Philadelphia district staffers and education consultants have proposed a dramatic plan to close 64 Philadelphia public schools over the next five years in the face of a seemingly irreversible budget crisis. The schools would be transferred to so-called “achievement networks,” smaller pilot programs which run by charter school networks and other education nonprofits.
Chief Recovery Officer Thomas Knudsen said that more direct academic services “are now going to be pushed directly into the field,” although a document sent by Chief Academic Officer Penny Nixon to principals over the weekend still called for some academic services to run out of the central office.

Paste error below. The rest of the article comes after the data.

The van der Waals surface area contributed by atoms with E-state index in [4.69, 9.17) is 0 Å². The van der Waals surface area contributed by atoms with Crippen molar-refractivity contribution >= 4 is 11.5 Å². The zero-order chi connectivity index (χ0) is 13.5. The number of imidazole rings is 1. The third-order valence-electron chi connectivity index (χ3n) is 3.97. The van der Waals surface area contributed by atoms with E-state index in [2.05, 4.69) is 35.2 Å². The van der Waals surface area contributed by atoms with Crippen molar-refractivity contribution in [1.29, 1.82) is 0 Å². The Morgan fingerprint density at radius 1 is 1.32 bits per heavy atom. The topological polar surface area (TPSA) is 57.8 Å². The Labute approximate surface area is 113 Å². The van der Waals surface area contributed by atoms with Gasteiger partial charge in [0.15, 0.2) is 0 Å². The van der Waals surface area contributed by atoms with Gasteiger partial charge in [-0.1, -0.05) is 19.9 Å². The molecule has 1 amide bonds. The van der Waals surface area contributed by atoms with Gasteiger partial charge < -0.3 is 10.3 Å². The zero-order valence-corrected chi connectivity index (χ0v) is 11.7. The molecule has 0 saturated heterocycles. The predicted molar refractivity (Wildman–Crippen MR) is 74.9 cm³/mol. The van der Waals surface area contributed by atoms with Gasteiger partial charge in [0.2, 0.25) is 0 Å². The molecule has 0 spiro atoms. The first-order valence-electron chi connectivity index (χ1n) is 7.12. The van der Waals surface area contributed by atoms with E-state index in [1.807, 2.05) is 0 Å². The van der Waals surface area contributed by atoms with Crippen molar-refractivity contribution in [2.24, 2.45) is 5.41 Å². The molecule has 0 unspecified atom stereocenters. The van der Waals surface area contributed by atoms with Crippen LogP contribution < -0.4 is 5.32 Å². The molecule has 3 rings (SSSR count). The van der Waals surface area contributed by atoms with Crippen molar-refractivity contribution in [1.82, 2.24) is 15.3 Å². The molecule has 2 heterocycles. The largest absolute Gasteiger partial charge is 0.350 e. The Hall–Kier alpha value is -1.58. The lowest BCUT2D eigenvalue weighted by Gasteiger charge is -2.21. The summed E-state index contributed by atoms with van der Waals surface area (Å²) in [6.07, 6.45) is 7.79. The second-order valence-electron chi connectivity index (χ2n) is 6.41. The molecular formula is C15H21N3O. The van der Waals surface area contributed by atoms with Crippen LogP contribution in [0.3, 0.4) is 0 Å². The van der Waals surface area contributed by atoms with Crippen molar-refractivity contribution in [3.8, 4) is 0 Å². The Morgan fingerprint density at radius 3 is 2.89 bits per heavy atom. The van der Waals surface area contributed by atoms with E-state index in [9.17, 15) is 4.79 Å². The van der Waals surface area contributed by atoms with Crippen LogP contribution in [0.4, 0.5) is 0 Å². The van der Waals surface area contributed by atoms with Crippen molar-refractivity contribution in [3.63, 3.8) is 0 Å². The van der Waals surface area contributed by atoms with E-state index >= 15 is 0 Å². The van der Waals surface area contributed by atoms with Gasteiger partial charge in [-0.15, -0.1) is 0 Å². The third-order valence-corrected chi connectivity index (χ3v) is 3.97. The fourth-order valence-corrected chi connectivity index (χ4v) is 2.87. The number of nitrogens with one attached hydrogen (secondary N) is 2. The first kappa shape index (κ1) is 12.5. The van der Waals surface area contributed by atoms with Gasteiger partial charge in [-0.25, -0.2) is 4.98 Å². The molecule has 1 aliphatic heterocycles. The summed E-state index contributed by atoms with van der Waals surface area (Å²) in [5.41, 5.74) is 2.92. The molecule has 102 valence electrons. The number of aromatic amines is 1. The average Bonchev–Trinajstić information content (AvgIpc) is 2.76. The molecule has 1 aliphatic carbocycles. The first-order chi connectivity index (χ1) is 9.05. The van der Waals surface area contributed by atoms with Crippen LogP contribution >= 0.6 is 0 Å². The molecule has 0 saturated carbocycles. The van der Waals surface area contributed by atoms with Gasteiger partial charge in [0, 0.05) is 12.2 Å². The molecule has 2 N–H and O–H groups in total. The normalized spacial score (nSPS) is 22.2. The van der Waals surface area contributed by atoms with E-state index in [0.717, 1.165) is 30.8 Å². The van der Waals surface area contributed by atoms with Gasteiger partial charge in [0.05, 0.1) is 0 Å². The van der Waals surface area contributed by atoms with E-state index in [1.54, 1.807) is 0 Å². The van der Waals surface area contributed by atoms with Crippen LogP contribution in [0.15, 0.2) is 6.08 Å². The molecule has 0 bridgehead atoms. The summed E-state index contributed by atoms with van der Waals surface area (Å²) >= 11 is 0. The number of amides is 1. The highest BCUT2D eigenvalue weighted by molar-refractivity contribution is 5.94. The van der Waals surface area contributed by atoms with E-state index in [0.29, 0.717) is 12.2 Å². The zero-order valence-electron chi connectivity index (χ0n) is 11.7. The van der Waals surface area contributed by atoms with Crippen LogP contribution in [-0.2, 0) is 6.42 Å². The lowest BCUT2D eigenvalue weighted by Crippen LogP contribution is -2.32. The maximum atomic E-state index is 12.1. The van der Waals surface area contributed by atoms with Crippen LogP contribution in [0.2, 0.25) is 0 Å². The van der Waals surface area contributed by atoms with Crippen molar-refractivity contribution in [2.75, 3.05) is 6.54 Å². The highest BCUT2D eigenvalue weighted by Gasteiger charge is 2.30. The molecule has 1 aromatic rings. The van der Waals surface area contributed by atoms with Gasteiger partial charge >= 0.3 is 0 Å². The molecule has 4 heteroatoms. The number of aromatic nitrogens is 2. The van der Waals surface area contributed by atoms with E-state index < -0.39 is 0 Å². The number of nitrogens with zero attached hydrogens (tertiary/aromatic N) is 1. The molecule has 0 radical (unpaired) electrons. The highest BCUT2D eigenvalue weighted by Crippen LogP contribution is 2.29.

It’s time to move away from “command and control” to a “service delivery” model for a diverse school portfolio, Knudsen said.
The plan, while saying that it is premised on giving parents more choices, doesn’t include any direct promises that schools will get what most parents say they want - smaller classes, art and music teachers, libraries, nurses, adequate security - all of which has been cut this year. And it relies on being able to attract and keep talented principals and teachers in an atmosphere of fiscal austerity, find the money to properly train and support them, and have the resources to give them the materials they need.
The plan, announced Wednesday, is aimed at closing a $218 million budget shortfall for this year alone, and a projected $1.1 billion shortfall by the year 2018. Knudsen projects that 40 percent of Philly schoolkids will be enrolled in charter schools by then.